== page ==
From time to time we have an opportunity on the Island to meet and hear from an historic icon. New York Times best-selling author and master event producer James Hester introduced Cathy Hughes to us this week and she is truly iconic.

She is currently the board chair of Urban One, Inc., formerly Radio One. Her position as chair represents a career that has spanned more than 40 years and resulted in the nation’s largest African-American owned and operated broadcast company. This conglomerate generates original content across the spectrum of radio, television and digital media.

She learned the business by starting at the college radio station at Howard University where she was also a lecturer in the university’s school of communications. One of her most creative and lasting programs was the late night radio format known as the “quiet storm.“ I remember this theme, adopted by disc jockey Vaughn Harper on radio WBLS in New York city, which was among some 480 stations nationwide to use the format.

On her Vineyard visit, she was accompanied by her son and business partner, Alfred Liggins III, who took the company public in 1999. The success of this initial public offering made Ms. Hughes the very first Black woman to become chair of the board of a publicly-traded company.

Ms. Hughes first showed her analytical talents and sense of history by interviewing former attorney general Eric Holder about his new book, Our Unfinished March, chronicling the long struggle for voting rights in America. Her piercing questions demonstrated her clear command of each chapter in the book. Thanks to Harbor View owner Bernard Chiu for hosting dinner and dessert for Cathy, Eric and others so they could continue to debate the issues on voter participation.

A few days later Cathy was on the podium at the Field Club, introducing Quest Diagnostics chairman and CEO Steve Rusckowski and his wife Deb. They are known nationally and on the Island for distributing vaccines early in the pandemic.

Their topic this week focused on their passion for community service. Deb O’Hara Rusckowski shared shocking data about the devastation of human trafficking in the United States and beyond. Her time and resources, supported by Quest, are devoted to building and operating safe houses for women trying to break away and start a new life. Those in attendance could hear and feel Deb’s passion for her initiative.

Nationally acclaimed artist Phillip Smallwood returns to the Vineyard with a series of paintings showcasing life on the Island. After a long visit scouting people and places, his new work promises to reflect local life telling a deeper story of the complexities and layers of his subjects. The public is invited to 10 County Road on August 27 at 6 p.m. The event is hosted by art collectors Frank and Sharon Redd as well as Reggie and Aliya Browne.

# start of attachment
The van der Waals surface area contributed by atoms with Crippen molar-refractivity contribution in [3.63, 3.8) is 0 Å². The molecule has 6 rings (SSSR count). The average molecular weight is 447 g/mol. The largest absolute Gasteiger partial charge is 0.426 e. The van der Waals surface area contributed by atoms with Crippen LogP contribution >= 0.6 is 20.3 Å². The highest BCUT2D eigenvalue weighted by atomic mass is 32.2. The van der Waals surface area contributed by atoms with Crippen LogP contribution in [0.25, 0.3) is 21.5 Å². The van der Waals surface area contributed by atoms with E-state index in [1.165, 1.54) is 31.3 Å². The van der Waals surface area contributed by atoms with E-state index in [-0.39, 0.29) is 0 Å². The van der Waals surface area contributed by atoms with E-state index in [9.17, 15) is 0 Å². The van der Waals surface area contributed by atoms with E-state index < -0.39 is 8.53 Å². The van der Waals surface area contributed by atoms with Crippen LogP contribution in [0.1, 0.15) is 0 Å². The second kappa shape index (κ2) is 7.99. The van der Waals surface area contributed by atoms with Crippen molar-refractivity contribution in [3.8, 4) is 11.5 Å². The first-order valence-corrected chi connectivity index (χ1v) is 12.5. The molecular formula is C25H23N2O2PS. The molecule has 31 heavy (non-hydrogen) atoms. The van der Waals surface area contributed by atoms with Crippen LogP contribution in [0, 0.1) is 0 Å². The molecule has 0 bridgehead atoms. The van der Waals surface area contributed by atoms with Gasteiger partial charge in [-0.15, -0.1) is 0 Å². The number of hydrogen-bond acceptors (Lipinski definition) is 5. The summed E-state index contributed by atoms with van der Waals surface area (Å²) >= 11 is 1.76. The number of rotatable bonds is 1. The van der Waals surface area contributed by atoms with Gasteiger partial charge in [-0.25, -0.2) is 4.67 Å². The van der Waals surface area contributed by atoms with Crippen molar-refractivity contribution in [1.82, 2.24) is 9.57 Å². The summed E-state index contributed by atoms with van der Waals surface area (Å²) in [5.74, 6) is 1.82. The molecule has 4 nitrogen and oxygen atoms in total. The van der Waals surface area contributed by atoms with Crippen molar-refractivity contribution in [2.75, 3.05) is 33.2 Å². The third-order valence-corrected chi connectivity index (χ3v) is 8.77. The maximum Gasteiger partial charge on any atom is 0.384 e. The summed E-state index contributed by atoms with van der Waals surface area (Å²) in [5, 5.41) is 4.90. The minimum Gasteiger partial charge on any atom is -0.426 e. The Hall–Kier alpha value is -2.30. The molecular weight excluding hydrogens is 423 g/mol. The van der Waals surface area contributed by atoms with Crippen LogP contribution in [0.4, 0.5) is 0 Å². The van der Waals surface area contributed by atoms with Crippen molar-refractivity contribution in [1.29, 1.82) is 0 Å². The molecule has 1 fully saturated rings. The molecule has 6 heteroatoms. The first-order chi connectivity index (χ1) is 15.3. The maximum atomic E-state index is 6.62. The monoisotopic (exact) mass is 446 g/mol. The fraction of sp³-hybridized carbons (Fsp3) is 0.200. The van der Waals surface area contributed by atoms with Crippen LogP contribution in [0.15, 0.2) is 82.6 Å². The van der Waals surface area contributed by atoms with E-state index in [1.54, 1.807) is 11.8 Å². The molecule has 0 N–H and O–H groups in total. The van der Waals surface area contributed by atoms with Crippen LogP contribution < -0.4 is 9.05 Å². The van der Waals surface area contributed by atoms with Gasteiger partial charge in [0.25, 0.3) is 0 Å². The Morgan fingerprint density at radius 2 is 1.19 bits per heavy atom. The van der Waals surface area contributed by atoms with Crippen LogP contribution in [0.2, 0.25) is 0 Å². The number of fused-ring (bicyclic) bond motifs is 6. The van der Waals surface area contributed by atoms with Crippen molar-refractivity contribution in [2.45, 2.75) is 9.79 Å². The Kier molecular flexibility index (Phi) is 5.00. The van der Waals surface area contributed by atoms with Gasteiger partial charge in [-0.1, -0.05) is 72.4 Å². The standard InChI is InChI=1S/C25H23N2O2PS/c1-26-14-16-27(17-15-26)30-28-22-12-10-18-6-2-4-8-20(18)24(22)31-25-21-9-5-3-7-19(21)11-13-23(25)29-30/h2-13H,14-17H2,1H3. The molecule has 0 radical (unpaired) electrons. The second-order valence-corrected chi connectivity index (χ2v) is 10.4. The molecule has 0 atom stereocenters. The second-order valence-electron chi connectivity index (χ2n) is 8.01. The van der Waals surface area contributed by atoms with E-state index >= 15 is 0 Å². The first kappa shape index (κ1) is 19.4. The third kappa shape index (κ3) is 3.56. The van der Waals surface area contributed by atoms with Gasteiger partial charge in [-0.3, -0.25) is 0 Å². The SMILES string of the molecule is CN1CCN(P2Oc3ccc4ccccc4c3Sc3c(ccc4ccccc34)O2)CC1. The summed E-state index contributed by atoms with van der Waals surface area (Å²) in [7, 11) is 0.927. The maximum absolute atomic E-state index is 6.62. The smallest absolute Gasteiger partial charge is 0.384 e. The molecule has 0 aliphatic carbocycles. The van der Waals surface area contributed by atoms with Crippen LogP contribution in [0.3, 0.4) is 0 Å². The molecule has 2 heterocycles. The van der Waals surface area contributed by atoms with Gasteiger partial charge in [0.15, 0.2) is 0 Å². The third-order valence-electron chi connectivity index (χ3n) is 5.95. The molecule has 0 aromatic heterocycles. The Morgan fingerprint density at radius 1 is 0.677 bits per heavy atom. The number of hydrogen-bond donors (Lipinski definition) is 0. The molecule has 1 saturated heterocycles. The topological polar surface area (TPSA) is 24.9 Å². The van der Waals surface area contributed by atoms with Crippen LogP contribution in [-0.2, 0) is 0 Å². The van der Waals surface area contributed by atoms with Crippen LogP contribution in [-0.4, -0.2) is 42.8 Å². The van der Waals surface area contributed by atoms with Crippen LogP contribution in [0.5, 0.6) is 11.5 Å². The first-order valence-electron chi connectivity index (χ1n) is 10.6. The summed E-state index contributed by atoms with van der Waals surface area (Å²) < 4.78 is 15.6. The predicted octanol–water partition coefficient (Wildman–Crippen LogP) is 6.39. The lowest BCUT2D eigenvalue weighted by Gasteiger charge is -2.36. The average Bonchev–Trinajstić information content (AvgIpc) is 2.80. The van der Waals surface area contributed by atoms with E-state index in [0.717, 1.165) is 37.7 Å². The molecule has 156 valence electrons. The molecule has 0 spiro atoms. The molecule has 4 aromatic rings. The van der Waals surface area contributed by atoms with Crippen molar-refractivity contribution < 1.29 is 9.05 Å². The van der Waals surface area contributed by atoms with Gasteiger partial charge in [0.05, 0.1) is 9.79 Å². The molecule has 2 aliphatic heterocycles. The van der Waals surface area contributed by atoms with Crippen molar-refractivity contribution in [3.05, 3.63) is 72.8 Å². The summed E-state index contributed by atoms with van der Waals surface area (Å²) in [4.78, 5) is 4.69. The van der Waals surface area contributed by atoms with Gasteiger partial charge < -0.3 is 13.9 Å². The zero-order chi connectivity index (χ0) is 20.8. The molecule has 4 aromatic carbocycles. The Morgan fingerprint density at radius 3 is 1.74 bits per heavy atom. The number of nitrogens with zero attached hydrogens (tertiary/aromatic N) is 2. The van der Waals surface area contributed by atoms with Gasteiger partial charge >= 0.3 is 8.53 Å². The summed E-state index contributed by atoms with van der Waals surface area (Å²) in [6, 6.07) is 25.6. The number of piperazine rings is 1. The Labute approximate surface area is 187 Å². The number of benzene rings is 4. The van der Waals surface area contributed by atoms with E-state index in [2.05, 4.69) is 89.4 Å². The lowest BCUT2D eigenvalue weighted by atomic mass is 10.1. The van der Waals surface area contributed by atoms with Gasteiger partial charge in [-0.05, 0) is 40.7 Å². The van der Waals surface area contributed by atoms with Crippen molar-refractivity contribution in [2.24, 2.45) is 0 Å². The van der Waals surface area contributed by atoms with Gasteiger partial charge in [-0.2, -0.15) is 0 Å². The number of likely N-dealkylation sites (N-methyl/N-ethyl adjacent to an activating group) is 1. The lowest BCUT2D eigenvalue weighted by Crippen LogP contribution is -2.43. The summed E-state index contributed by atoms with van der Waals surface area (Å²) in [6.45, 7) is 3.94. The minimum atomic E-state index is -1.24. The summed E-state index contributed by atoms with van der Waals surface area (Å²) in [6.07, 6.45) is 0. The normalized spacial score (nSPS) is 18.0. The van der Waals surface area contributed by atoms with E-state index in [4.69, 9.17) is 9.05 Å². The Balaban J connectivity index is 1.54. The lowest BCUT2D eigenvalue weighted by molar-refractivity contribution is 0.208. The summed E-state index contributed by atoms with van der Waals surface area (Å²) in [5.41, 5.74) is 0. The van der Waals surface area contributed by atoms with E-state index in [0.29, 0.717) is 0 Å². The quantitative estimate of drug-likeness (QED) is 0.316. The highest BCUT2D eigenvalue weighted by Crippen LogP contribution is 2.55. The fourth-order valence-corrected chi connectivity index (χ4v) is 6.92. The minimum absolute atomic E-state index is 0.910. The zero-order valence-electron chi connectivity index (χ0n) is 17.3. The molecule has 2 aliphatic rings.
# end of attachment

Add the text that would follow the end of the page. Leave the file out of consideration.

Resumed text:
Dr. Kizzy Corbett presented this past Friday at the Diversity Conference in Vineyard Haven to conference attendees and members of the public. She showcased her road from inquisitive high school student mentored by science teachers to becoming a viral immunologist. At age 36 she worked night and day with a team of scientists developing Moderna’s COVID-19 vaccine. She is a true pioneer in science, research and medicine, all of which have led to her new assignments at the Harvard Chan School of Pubic Health. The 100-plus people in attendance last Friday gave her sustained applause.

Morehouse College took over the Winnetu Resort last Saturday, hosting their annual Lux Awards and capping a weekend of activities. Board chair Willie Woods noted that Morehouse has record enrollment this September and that fundraising under the leadership of president David Thomas has been outstanding. Boston alumni chapter president Wilton Baker presented the Lux Awards to Beverly Edgehill, Ron Sullivan, Victoria Eady-Butler, A. Scott Bolden and yours truly for outstanding service in business and law.

Those at Union Chapel were treated to a surprise when Rev. Dr. Leslie Callahan took to the podium in lieu of the Rev. Dr. Howard-John Wesley who was scheduled to preach. She did a fabulous job on her subject Shaky Faith. Her powerful oratory and command of the scriptures wow’d the congregation. Hope to see her again!

Chief Polar Bear Carolyn Hunter shared that 209 joined the swim circle at the Inkwell this past week, establishing a new healing circle among the participants.

Orange cones have been put up on the corner of Chapman and Wayland avenue around the former Ocean View Restaurant to facilitate the demolition and debris removal. Hope to see new construction soon!

Paradise on earth is living the Vineyard experience. Enjoy it as time is fleeting!